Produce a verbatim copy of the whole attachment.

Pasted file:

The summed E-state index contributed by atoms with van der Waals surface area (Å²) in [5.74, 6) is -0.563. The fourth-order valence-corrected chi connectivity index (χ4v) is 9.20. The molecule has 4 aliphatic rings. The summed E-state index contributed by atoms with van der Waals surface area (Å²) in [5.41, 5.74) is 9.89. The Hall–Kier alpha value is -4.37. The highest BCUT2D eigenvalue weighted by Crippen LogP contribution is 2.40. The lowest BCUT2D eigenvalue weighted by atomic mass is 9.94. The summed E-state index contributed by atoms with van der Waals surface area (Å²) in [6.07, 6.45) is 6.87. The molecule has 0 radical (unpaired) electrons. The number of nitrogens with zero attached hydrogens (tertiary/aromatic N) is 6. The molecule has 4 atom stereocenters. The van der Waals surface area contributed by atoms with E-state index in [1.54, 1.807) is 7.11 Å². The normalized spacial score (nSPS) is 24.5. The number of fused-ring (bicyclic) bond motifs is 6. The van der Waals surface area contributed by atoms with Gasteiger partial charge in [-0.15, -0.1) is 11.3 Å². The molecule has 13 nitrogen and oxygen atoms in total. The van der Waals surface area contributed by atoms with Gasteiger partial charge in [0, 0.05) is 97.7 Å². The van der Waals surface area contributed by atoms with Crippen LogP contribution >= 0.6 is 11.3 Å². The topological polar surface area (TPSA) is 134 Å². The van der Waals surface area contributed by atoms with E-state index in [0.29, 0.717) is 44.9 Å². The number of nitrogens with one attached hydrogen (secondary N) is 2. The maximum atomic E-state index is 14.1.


The summed E-state index contributed by atoms with van der Waals surface area (Å²) in [5.74, 6) is -0.563. The fourth-order valence-corrected chi connectivity index (χ4v) is 9.20. The molecule has 4 aliphatic rings. The summed E-state index contributed by atoms with van der Waals surface area (Å²) in [5.41, 5.74) is 9.89. The Hall–Kier alpha value is -4.37. The highest BCUT2D eigenvalue weighted by Crippen LogP contribution is 2.40. The lowest BCUT2D eigenvalue weighted by atomic mass is 9.94. The summed E-state index contributed by atoms with van der Waals surface area (Å²) in [6.07, 6.45) is 6.87. The molecule has 0 radical (unpaired) electrons. The number of nitrogens with zero attached hydrogens (tertiary/aromatic N) is 6. The molecule has 4 atom stereocenters. The van der Waals surface area contributed by atoms with E-state index in [1.54, 1.807) is 7.11 Å². The normalized spacial score (nSPS) is 24.5. The number of fused-ring (bicyclic) bond motifs is 6. The van der Waals surface area contributed by atoms with Gasteiger partial charge in [-0.15, -0.1) is 11.3 Å². The molecule has 13 nitrogen and oxygen atoms in total. The van der Waals surface area contributed by atoms with Gasteiger partial charge in [0, 0.05) is 97.7 Å². The van der Waals surface area contributed by atoms with Crippen LogP contribution >= 0.6 is 11.3 Å². The topological polar surface area (TPSA) is 134 Å². The van der Waals surface area contributed by atoms with E-state index in [0.29, 0.717) is 44.9 Å². The number of nitrogens with one attached hydrogen (secondary N) is 2. The maximum atomic E-state index is 14.1.